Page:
River Continuum Concept

rcc

The river continuum concept emphasizes the longitudinal dimension of the stream ecosystem. The RCC proposes a progressive shift, from headwaters to mouth, of physical gradients and energy inputs and accompanying shift in trophic organization and biological communities (Vannote et al, 1980, graphic Stream Corridor, FISRWG).

The River Continuum Concept (RCC) describes the entire river system as a continuously integrating series of physical gradients and associated biotic adjustments as the river flows from headwater to mouth.

Within the stream system, longitudinal connectivity refers to the pathways along the entire length of a stream. As the physical gradient changes from source to mouth, chemical systems and biological communities shift and change in response. The River Continuum Concept can be applied to this linear cycling of nutrients, continuum of habitats, influx of organic materials, and dissipation of energy.

For example:

  • A headwater woodland stream has steep gradient with riffles, rapids and falls.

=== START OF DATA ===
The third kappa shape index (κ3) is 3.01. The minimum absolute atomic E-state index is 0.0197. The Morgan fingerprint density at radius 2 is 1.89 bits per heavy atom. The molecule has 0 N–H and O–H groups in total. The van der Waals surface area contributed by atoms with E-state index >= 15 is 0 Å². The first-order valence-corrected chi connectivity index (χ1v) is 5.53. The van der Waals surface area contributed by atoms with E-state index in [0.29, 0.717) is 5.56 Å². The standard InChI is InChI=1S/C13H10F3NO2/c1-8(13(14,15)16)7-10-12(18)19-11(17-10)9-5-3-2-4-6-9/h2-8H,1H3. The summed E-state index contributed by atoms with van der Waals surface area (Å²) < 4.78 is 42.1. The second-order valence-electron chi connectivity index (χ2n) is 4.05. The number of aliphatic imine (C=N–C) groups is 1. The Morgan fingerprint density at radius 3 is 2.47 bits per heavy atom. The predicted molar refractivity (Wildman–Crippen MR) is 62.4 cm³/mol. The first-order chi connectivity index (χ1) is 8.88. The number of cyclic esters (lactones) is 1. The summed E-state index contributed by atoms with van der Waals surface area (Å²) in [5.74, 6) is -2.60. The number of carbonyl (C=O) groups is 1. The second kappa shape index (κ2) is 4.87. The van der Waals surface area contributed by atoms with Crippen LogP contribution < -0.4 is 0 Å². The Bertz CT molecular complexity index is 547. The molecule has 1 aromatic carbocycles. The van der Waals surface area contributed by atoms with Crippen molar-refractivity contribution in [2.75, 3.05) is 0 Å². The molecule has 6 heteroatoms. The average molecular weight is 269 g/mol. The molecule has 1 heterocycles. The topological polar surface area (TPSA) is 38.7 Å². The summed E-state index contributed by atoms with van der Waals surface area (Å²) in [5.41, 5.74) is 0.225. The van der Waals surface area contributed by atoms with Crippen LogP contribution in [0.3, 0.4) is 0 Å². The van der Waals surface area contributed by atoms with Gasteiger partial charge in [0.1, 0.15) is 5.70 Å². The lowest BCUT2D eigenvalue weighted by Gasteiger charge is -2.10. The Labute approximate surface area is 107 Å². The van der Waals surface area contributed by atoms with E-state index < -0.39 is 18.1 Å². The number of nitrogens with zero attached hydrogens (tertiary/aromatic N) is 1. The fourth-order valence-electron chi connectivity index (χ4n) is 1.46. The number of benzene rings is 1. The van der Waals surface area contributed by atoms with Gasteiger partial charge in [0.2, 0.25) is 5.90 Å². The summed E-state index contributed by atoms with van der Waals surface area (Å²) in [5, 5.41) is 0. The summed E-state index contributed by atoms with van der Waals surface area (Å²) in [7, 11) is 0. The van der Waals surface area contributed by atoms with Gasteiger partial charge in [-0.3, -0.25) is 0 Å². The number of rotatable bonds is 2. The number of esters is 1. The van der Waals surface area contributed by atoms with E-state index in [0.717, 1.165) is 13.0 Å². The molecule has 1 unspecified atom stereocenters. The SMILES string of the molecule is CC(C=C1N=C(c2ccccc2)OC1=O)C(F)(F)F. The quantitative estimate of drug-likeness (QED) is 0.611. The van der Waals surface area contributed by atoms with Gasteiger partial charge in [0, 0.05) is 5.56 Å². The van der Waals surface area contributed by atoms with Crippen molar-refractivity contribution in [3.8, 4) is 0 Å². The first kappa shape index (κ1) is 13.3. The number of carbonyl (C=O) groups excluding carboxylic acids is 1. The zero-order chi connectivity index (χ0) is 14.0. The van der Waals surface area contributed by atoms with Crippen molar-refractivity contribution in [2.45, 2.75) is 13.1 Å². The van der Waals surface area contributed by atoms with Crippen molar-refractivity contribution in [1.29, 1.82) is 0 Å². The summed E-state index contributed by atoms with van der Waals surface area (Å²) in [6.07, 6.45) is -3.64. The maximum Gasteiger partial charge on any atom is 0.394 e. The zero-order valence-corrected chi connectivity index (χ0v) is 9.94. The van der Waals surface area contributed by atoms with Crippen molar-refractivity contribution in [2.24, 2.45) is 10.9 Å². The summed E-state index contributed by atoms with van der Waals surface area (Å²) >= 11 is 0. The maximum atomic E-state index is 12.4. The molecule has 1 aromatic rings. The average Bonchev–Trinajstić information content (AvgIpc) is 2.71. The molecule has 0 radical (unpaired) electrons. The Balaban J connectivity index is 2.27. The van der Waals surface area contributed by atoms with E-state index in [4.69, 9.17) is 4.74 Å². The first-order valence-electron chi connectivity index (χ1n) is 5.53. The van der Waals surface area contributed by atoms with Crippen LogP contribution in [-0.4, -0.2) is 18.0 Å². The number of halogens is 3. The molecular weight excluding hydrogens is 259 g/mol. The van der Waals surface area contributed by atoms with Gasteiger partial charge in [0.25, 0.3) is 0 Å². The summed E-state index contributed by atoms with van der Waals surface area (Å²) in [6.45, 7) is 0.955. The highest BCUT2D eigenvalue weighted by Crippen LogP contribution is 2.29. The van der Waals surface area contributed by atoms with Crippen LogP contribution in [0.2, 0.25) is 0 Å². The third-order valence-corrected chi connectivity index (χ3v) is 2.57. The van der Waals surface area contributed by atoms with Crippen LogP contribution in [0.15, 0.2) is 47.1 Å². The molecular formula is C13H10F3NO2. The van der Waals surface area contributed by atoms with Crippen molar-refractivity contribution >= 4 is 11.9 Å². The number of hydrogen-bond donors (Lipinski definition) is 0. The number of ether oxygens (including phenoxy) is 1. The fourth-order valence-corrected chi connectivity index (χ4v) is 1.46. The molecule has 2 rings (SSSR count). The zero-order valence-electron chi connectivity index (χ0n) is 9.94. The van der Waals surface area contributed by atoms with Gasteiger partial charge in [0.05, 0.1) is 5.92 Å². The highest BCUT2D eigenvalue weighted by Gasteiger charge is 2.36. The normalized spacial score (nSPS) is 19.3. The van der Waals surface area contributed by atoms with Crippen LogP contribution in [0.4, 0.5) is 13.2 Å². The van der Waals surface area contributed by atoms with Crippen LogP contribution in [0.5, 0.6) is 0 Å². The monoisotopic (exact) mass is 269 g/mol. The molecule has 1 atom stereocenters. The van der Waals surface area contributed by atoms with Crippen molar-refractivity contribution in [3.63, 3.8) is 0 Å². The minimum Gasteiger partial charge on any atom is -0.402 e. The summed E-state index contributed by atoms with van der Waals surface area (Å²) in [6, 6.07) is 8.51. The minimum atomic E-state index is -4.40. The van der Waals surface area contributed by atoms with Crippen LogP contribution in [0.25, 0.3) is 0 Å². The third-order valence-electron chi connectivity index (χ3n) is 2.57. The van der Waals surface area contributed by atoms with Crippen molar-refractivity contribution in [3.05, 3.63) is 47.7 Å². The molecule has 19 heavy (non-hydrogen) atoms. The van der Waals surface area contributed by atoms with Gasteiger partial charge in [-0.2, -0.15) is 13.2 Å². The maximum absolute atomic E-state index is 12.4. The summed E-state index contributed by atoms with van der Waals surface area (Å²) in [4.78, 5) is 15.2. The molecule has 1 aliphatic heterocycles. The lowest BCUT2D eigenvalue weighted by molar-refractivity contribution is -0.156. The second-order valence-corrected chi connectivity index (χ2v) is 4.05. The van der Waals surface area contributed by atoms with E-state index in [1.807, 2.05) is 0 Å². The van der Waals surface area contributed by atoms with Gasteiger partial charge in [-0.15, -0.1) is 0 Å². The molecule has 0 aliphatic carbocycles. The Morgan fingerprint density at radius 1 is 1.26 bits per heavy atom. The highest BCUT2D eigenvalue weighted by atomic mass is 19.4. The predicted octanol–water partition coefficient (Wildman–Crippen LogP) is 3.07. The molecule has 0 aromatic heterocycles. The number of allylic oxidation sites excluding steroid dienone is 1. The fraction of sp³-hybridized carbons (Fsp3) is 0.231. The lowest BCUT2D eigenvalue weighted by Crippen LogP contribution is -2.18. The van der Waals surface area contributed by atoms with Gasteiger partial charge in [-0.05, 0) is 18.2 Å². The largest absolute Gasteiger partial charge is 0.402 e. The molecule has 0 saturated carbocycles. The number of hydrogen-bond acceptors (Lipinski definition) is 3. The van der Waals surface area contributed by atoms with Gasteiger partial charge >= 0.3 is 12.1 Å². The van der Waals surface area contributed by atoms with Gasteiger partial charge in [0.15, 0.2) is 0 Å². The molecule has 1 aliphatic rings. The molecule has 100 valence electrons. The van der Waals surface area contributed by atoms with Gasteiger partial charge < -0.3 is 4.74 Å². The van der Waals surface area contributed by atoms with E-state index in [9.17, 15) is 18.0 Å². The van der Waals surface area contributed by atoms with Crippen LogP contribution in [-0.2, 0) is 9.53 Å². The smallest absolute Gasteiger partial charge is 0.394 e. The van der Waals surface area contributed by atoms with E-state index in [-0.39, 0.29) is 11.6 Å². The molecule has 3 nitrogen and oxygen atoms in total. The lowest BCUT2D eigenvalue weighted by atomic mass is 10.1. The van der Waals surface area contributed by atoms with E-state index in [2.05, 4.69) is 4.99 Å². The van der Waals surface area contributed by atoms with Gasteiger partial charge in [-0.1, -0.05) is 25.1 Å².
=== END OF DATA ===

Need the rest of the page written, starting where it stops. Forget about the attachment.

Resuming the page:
• Sunlight is limited by overhanging trees, so photosynthesis is limited.
  • Energy comes instead from leaves and woody material falling into the stream
  • Aquatic insects break down and digest the terrestrial organic matter.
  • Water is cooled by springs and often supports trout.

In the mid-reaches,

  • the gradient decreases and there are fewer rapids and falls.
  • The stream is wider, sunlight reaches the water allowing growth of aquatic plants.
  • Insects feed on algae and living plants.
  • Proportion of groundwater to runoff is lower so stream temperatures are warmer.
  • The larger stream supports a greater diversity of invertebrates and fish.

The river grows and the gradient lessens with few riffles and rapids.

  • Terrestrial organic matter is insignificant in comparison to the volume of water
  • Energy is supplied by dissolved organic material from upstream reaches.
  • Drifting phytoplankton and zooplankton contribute to the food base as does organic matter from the floodplain during flood pulses.
  • Increasing turbidity reduces sunlight to the streambed causing a reduction in rooted aquatic plants.
  • Backwaters may exist where turbidity has settled and aquatic plants are abundant.
  • Fish species are omnivores and plankton feeders such as carp, buffalo, suckers, and paddlefish.
  • Sight feeders are limited due to the turbidity (MN DNR, Healthy Rivers).